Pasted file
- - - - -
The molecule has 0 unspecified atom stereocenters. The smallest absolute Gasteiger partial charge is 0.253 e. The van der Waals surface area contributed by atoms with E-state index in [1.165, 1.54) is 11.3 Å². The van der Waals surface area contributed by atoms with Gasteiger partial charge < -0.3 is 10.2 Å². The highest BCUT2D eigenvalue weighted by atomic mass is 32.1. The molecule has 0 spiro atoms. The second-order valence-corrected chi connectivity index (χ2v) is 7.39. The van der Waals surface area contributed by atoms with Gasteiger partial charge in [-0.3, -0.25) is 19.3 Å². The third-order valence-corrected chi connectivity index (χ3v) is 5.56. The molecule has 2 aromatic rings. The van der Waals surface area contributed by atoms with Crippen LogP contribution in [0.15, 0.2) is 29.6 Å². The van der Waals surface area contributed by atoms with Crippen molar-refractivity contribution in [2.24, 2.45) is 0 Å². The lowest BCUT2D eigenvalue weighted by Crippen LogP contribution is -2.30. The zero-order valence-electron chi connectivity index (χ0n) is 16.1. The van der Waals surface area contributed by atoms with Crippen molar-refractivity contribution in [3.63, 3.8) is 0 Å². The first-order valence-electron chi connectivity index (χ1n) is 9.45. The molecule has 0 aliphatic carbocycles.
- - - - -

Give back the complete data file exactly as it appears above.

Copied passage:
The molecule has 0 unspecified atom stereocenters. The smallest absolute Gasteiger partial charge is 0.253 e. The van der Waals surface area contributed by atoms with E-state index in [1.165, 1.54) is 11.3 Å². The van der Waals surface area contributed by atoms with Gasteiger partial charge < -0.3 is 10.2 Å². The highest BCUT2D eigenvalue weighted by atomic mass is 32.1. The molecule has 0 spiro atoms. The second-order valence-corrected chi connectivity index (χ2v) is 7.39. The van der Waals surface area contributed by atoms with Gasteiger partial charge in [-0.3, -0.25) is 19.3 Å². The third-order valence-corrected chi connectivity index (χ3v) is 5.56. The molecule has 2 aromatic rings. The van der Waals surface area contributed by atoms with Crippen LogP contribution in [0.15, 0.2) is 29.6 Å². The van der Waals surface area contributed by atoms with Crippen molar-refractivity contribution in [2.24, 2.45) is 0 Å². The lowest BCUT2D eigenvalue weighted by Crippen LogP contribution is -2.30. The zero-order valence-electron chi connectivity index (χ0n) is 16.1. The van der Waals surface area contributed by atoms with Crippen molar-refractivity contribution in [3.63, 3.8) is 0 Å². The first-order valence-electron chi connectivity index (χ1n) is 9.45. The molecule has 0 aliphatic carbocycles.